Magazine article Times Educational Supplement

'Institutional Racism' Holds Back BME Teachers

Magazine article Times Educational Supplement

'Institutional Racism' Holds Back BME Teachers

Article excerpt

Academy boss says the public would be 'appalled' by statistics

Black and ethnic minority (BME) teachers are being held back by "institutional racism" in the education system, the chief executive of an academy trust has warned.

David Hermitt (pictured below, inset), executive principal of Congleton High School in Cheshire and chief executive of Congleton Multi-Academy Trust, told TES that government data revealed an "appalling" shortage of BME teachers in the most senior jobs.

This was caused in part by a lack of BME individuals entering the profession, and in part because the "structures and systems" within education made it more difficult for them to succeed, he said.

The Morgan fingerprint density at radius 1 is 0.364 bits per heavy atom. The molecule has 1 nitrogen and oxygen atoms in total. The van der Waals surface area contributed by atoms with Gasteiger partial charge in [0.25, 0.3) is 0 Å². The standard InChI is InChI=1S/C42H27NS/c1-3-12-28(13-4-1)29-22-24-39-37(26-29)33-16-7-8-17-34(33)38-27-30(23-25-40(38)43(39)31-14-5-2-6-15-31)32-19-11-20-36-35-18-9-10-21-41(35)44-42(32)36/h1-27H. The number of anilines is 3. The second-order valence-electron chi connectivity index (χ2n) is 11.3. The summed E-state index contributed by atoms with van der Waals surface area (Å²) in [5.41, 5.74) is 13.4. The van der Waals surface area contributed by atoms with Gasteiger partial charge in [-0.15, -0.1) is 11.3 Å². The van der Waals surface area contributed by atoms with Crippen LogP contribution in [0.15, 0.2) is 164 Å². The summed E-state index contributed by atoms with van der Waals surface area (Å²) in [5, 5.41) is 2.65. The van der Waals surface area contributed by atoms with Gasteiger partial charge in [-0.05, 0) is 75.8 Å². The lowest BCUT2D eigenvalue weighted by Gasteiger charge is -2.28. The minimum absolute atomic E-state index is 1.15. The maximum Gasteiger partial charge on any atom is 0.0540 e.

The most recent figures from the Department for Education show that 97.3 per cent of headteachers at state schools in England are white. Just 0.7 per cent of school leaders are from an Indian background and 0.6 per cent are from a black Caribbean background.

Mr Hermitt said part of the problem lay with governing bodies, which in some cases saw appointing a non-white headteacher as a "risk".

"In an interview process where you have three very credible candidates, one of whom might be of colour, you are not necessarily going to pick the person of colour if you believe someone else will do an equally good job," he said.

Asked why he believed this to be the case, Mr Hermitt said: "There's a whole range of institutional racism issues that mean people feel as though they might be taking a risk."

Mr Hermitt, who works with the National College for Teaching and Leadership on schemes to increase the number of BME teachers and encourage them to move up the career ladder, said he did not think schools were being "deliberately racist".

However, he added: "Institutional racism is where the structures and the systems and everything around how an institution works make it more difficult for people from certain ethnic backgrounds to succeed. …

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